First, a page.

4Thomas Hutchins prepared a map for A Topographical Description of Virginia, Pennsylvania, Maryland and North Carolina … (London, 1778), and traveled extensively through the west, keeping journals and drawing maps. In 1785 he was Geographer of the United States (JCC description begins Worthington Chauncey Ford et al., eds., Journals of the Continental Congress, 1774–1789 (34 vols.; Washington, 1904–37). description ends , XXVII, 291).

5Two Franklin resolves were passed by the second general assembly held at Jonesborough on 1 Aug. 1785. The first concerned what were considered illegal confiscations of land; the second, the establishment of “a lasting and permanent union as well with North Carolina as the rest of the States on the continent.” These resolutions were formally submitted to the North Carolina Assembly (Williams, History of the Lost State of Franklin [1933 ed.], pp. 90–91).

6Campbell’s cryptic remark goes against the facts. Andrew Kincannon and William Russell represented Washington County in the 1785 session of the House of Delegates (Swem and Williams, Register description begins Earl G. Swem and John W. Williams, eds., A Register of the General Assembly of Virginia, 1776–1918, and of the Constitutional Conventions (Richmond, 1918). description ends , p. 22). The House found no illegality in their election (JHDV description begins Journal of the House of Delegates of the Commonwealth of Virginia; Begun and Held at the Capitol, in the City of Williamsburg. Beginning in 1780, the portion after the semicolon reads, Begun and Held in the Town of Richmond. In the County of Henrico. The journal for each session has its own title page and is individually paginated. The edition used is the one in which the journals for 1777–1786 are brought together in two volumes, with each journal published in Richmond in either 1827 or 1828 and often called the “Thomas W. White reprint.” description ends , Oct. 1785, p. 74).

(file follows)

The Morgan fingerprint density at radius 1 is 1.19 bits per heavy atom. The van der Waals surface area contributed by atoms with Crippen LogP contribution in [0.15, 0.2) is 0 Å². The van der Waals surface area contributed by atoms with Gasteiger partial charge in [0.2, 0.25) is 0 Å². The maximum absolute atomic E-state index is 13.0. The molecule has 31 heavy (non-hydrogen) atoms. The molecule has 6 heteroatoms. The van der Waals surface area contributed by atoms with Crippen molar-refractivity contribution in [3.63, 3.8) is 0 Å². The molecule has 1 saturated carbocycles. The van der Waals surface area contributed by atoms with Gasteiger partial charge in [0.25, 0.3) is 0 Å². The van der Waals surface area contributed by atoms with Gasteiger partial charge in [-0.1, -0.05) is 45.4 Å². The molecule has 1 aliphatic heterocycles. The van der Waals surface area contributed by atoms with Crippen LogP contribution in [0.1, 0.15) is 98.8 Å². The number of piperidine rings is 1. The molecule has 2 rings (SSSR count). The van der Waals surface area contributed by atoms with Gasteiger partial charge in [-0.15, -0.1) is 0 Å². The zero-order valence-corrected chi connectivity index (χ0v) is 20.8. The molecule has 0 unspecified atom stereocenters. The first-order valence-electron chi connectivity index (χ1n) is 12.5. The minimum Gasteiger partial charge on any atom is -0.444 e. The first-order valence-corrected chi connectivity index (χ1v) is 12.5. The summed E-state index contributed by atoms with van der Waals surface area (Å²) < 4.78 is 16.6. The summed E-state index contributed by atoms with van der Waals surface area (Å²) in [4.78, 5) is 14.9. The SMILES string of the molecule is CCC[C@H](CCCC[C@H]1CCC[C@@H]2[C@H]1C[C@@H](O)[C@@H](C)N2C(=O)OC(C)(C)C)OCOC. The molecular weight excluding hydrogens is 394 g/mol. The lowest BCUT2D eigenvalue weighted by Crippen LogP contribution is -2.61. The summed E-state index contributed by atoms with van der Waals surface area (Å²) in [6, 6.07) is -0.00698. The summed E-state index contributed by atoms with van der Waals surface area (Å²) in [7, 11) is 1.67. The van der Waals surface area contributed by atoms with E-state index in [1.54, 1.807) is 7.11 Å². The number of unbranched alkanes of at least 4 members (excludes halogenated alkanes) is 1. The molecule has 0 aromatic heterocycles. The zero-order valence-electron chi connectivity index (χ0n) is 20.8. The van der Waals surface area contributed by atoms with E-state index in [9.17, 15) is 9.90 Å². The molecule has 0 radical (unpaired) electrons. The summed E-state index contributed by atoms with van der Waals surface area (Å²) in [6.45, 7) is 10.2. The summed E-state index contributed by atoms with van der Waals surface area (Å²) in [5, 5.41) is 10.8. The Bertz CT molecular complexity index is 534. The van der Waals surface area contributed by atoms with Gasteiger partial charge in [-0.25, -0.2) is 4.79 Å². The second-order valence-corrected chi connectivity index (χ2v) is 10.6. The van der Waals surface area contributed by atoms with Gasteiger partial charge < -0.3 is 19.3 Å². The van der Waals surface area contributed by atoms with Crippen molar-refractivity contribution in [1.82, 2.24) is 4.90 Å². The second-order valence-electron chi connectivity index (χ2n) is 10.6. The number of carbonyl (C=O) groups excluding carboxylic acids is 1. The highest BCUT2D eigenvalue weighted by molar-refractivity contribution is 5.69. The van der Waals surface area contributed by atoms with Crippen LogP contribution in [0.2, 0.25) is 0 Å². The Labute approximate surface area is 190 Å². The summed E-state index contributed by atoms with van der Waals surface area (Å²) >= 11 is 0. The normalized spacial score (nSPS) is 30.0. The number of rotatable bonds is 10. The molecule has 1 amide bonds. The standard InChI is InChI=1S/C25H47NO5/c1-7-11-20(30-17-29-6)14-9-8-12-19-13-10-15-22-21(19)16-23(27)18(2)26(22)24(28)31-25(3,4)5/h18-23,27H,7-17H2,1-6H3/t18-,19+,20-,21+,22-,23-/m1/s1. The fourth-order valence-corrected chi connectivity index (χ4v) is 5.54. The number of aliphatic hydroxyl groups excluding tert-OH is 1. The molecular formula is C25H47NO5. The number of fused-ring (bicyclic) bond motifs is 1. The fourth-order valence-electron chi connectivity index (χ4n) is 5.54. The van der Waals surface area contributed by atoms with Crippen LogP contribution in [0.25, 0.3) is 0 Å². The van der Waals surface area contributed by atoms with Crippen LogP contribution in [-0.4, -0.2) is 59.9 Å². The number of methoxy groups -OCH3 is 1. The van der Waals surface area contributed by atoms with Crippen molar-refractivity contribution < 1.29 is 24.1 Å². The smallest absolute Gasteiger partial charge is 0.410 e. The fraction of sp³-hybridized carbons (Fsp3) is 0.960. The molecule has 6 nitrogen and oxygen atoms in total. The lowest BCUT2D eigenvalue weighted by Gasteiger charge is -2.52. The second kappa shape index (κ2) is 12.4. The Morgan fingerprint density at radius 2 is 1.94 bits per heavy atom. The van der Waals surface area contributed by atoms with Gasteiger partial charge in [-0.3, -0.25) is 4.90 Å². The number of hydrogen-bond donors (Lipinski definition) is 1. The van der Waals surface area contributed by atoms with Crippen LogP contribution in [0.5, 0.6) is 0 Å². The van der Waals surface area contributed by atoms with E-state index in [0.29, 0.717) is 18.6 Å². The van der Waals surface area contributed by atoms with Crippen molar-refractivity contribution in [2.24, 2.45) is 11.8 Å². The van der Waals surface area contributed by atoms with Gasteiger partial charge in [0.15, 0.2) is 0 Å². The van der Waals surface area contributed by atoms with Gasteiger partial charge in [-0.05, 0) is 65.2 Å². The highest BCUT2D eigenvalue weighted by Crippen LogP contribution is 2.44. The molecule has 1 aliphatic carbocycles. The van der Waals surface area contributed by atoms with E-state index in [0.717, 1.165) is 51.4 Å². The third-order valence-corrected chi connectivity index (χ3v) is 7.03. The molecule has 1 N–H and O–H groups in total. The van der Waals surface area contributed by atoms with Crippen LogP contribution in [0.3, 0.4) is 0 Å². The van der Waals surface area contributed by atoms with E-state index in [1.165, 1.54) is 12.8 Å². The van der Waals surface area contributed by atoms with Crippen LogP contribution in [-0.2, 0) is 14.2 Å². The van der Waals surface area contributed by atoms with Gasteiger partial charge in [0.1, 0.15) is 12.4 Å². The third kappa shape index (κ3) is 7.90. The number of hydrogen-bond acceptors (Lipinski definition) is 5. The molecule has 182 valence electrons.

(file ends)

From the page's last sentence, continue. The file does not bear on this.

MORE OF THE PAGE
7At the Oct. 1785 session the only petition from Washington County read in the House concerned the division of Lincoln County into three districts; the division affected the boundary of Washington County (ibid., Oct. 1785, p. 63). Campbell may allude to a separatist petition which Archibald Stuart of Botetourt County prudently seems to have ignored.